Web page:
Runcam Thumb Review

I was super stoked for the Runcam Thumb once I heard about it and saw that there is a 1.0.0 release candidate for Gyroflow. Potentially a super low budget, low weight - 10g - solution for stabilized footage.

Unfortunately the initial reviews were not so great, gyro logging was not working properly and stabilization with Gyroflow was not really possible - this all changed with the latest firmware version 2.1.0 - I highly recommend you follow my tutorial on how to update the firmware on your Runcam Thumb.

Table of content


Let’s first have a look at the specs. The Runcam Thumb is capable of recording in 1080p in three different frame-rates: 30, 50 and 60fps. The framerates all share the rather low bitrate of 18Mbps.

A comparison chart with some cams that might be considered alternatives to the Runcam Thumb all at 1080p resolution:

Cam FPS Bitrate (Mbps)
Insta 360 Go 2 / Caddx Peanut 30, 50 80
GoPro Hero 6 Black 24, 30, 60 47
Caddx Turtle 60 30
Insta 360 Go 25 30
Runcam Thumb 30, 50, 60 18

As you can see, when it comes to bitrate it is on the absolute bottom of all the possible alternatives - which for me really is the biggest bummer with this otherwise really promising cam.

Power supply

The cam can either be powered via 5V from the PH1.25 connector (be aware that the polarization is reverted from what is the default with PH1.25 connectors) or via Micro USB port. Be aware that when powering via USB, make sure that it has to be powered via dedicated charging cable from a PC or any cable from a USB power bank. If data lines are connected, it will go into “Mass storage” mode and you will not be able to record.

The cam is specified to draw 250mAh @ 5V, I tried to verify that with my USB power meter and it turned out to be hovering at around 150mAh - maybe this is dependent on settings, but I could not reproduce the specified current draw.

Also the cam does not get particularly warm during operation, so there should not be any overheating issues when letting it run for extended periods of time. I tested it for an hour and it worked like a charm.

Storage size

You can use Micro SD cards with a size of up to 128GB. Make sure it is a Class 10, UHS 3 card. The Micro SD card is easily accessible and can thus be easily swapped. The door that is covering the SD slot is a bit lose, and in might be a good idea to use some electrical tape to hold it in place and not lose it during a crash.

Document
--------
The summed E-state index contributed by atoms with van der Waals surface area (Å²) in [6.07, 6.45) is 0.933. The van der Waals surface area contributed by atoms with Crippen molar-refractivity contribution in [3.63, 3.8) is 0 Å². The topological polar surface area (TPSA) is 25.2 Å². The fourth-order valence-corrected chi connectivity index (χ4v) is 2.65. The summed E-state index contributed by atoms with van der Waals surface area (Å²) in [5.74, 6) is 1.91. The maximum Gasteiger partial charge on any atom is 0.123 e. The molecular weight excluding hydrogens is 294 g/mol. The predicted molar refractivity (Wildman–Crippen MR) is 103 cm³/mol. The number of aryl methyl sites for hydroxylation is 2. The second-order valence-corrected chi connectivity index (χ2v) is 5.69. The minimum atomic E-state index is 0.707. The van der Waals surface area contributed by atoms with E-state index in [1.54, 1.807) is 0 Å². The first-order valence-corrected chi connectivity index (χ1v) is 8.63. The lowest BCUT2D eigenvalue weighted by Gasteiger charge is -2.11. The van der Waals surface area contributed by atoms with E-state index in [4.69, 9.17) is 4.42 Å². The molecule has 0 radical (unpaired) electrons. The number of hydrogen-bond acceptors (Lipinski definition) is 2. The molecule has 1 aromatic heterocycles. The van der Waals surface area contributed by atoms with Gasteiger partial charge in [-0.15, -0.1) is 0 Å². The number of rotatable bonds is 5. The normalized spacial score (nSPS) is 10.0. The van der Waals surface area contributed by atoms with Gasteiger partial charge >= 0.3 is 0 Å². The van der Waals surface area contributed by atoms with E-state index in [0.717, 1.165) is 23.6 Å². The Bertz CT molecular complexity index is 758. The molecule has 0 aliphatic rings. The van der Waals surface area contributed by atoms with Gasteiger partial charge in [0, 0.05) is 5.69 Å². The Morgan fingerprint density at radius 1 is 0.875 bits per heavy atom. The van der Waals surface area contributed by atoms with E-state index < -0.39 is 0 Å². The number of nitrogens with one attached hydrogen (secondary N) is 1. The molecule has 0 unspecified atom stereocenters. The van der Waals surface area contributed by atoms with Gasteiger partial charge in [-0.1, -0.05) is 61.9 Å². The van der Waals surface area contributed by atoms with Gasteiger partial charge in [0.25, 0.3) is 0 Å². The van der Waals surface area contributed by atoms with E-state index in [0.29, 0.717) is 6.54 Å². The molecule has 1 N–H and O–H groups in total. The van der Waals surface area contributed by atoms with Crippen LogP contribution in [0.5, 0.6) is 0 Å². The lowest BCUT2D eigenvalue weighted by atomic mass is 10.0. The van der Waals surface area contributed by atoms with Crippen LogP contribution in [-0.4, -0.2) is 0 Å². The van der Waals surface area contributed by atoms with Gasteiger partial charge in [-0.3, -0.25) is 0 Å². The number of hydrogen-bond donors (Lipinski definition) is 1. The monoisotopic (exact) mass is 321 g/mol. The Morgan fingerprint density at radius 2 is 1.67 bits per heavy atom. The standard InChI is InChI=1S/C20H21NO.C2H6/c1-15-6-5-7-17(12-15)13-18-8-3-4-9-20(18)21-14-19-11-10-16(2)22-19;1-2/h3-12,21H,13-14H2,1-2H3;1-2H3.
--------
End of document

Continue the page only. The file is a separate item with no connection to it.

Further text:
There does not seem to be a file length limit - I did record for an hour in one sitting, the recording gets chopped up in 2GB big chunks.

With the rather low bitrate a minute of footage will be around 135MB in size. So the average 3:30 flight will end up at around 470MB.

The files can be pulled down when connecting the Runcam thumb to a computer via Micro USB port - it will come on as a “Mass storage” device.


A mic is present, but pretty much useless for flight footage. I’d say it is on par with all the split cams - maybe slightly better - but nothing in comparison to what you might be used to from a GoPro.

So this is a feature that I will personally never use, although I generally like to have motor noise in my vids. Also with stabilized footage motor noise might be a bit distracting from what you see, or might give away that the footage has been stabilized since people might be able to hear the imperfections in your flight, which will obviously not match up with the stabilized footage.


Two lens covers are included, one with a transparent glass to protect the lens and a second one which is an ND16 filter. This is really a usefull addition and I can only encourage you to actually use the ND filter when it’s bright outside, otherwise Jello will make your footage pretty much unusable, at least on a sunny day outside.

Be aware that those lens covers have two short-comings:

  1. The locking mechanism is not the strongest one - it might be a good idea to secure the lens cover/filter with some sticky tape or some none permanent glue